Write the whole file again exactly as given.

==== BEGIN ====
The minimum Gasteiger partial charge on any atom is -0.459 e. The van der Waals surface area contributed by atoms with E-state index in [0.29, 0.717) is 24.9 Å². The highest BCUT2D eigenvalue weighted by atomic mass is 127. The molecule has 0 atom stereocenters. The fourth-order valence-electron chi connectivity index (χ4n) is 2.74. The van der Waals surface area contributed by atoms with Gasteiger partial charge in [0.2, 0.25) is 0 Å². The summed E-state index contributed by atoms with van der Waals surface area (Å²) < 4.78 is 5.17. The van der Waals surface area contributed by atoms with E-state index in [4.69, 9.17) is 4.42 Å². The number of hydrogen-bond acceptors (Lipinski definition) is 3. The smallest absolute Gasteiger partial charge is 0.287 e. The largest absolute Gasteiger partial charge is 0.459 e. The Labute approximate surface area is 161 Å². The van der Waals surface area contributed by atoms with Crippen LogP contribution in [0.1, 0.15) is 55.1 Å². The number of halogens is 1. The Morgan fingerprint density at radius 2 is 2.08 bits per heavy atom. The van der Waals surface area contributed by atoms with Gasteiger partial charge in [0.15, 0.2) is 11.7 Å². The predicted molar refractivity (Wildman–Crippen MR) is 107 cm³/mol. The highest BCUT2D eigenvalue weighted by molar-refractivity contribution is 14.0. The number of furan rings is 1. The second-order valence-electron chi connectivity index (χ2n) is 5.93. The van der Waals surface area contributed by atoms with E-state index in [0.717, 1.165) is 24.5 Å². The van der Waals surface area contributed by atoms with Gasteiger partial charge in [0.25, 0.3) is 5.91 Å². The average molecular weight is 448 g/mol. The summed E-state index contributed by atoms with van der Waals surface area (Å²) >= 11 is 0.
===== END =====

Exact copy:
The minimum Gasteiger partial charge on any atom is -0.459 e. The van der Waals surface area contributed by atoms with E-state index in [0.29, 0.717) is 24.9 Å². The highest BCUT2D eigenvalue weighted by atomic mass is 127. The molecule has 0 atom stereocenters. The fourth-order valence-electron chi connectivity index (χ4n) is 2.74. The van der Waals surface area contributed by atoms with Gasteiger partial charge in [0.2, 0.25) is 0 Å². The summed E-state index contributed by atoms with van der Waals surface area (Å²) < 4.78 is 5.17. The van der Waals surface area contributed by atoms with E-state index in [4.69, 9.17) is 4.42 Å². The number of hydrogen-bond acceptors (Lipinski definition) is 3. The smallest absolute Gasteiger partial charge is 0.287 e. The largest absolute Gasteiger partial charge is 0.459 e. The Labute approximate surface area is 161 Å². The van der Waals surface area contributed by atoms with Crippen LogP contribution in [0.1, 0.15) is 55.1 Å². The number of halogens is 1. The Morgan fingerprint density at radius 2 is 2.08 bits per heavy atom. The van der Waals surface area contributed by atoms with Gasteiger partial charge in [0.15, 0.2) is 11.7 Å². The predicted molar refractivity (Wildman–Crippen MR) is 107 cm³/mol. The highest BCUT2D eigenvalue weighted by molar-refractivity contribution is 14.0. The number of furan rings is 1. The second-order valence-electron chi connectivity index (χ2n) is 5.93. The van der Waals surface area contributed by atoms with E-state index in [0.717, 1.165) is 24.5 Å². The van der Waals surface area contributed by atoms with Gasteiger partial charge in [0.25, 0.3) is 5.91 Å². The average molecular weight is 448 g/mol. The summed E-state index contributed by atoms with van der Waals surface area (Å²) >= 11 is 0.